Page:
"I'm not as happy now as I was last year," says George Dunn, a stockbroker in the Dean Witter, Reynolds' office on K Street NW. "My level of tension is up--a downturn like this is uncomfortable."
Dunn estimates that his business--or what brokers call "production"--is down about 25 percent from last year. Since he's paid strictly on commission, Dunn's income suffers when his customers aren't buying and selling stocks.
The nine-year veteran of the highly cyclical securities industry says his situation is like that of most brokers: Stock trading and commission income is down considerably, but life is not as bleak as it was in previous recessions.
"I remember driving home in 1974 and thinking, 'My God, the world is coming to an end.' " Now, Dunn says, nothing approaching those thoughts is crossing his mind, "I'm not worrying about having a job."
A sampling of stockbrokers--from small Washington offices to the biggest in the business--indicates stock trading volume is off 10 percent to 25 percent from last year.
Volume on the American Stock Exchange, where 70 percent of the trading is down by individual investors, was down substantially over last year. For the first five months of 1982 a total of 487 million shares were traded, compared with 666 million shares for the same period in 1981.
New York Stock Exchange volume is actually ahead slightly over last year, rising from 4,976 million shares for the first five months of 1981 to 5,374 for the same period this year.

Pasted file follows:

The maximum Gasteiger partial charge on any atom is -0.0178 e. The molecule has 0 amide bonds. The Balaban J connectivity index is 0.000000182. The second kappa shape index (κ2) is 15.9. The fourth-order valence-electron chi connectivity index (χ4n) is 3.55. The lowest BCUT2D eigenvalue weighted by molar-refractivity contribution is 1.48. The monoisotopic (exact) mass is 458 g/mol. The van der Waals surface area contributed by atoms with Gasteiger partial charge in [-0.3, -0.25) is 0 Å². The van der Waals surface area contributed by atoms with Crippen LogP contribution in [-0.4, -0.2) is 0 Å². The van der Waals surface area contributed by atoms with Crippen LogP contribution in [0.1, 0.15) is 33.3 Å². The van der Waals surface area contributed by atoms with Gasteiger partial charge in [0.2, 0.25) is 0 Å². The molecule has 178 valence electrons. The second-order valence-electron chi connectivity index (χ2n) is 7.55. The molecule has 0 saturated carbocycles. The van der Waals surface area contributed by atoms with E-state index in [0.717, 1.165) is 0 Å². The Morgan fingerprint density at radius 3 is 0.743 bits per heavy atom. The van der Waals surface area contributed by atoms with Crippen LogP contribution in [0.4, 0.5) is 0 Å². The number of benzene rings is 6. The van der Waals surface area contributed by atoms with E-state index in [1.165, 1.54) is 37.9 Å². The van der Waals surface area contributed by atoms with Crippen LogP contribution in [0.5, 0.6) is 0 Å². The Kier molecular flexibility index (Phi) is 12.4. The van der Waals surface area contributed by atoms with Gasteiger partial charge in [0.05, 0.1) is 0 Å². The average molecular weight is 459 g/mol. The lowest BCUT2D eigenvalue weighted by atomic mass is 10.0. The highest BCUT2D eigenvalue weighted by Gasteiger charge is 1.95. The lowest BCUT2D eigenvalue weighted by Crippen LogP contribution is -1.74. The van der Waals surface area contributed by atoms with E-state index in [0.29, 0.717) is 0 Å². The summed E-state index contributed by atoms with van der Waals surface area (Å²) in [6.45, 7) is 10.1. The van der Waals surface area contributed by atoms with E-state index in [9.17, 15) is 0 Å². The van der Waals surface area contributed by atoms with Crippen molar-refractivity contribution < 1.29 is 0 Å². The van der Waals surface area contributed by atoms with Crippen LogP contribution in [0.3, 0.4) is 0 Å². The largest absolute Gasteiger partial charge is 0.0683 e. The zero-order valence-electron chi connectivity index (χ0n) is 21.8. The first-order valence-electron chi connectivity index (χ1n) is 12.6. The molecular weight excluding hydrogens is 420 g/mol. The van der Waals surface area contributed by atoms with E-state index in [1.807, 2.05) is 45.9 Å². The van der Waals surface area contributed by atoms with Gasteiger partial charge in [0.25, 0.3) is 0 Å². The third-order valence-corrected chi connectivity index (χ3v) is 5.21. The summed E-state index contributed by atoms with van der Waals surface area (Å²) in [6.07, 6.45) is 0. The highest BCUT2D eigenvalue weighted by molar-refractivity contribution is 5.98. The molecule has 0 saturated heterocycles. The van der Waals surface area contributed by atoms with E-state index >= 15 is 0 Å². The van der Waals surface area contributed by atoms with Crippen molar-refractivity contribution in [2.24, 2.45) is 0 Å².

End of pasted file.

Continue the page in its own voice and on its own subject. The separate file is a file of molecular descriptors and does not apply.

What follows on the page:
Statisticians at both the New York and American Exchanges report the volume of small trades down substantially. The New York Exchange's gain in volume is attributed to a 50 percent increase in large block trading, primarily carried out by institutional investors who do not use retail brokerage houses.
On the New York Exchange trading in blocks larger than 10,000 shares was up from a total of 1.4 million shares in the first five months of 1981 to 2.1 million shares during the same period this year.
While retail trading is down sharply, profits in the brokerage industry are also off substantially. The 400 New York Stock Exchange members who do business with the public reported pretax profits in the first quarter of 1982 were 75 percent lower than in the first quarter of 1981.
Return on equity also plunged. In 1981 the industry averaged a 19.2 percent after-tax return on equity; for the first quarter of this year the figure was 5.4 percent.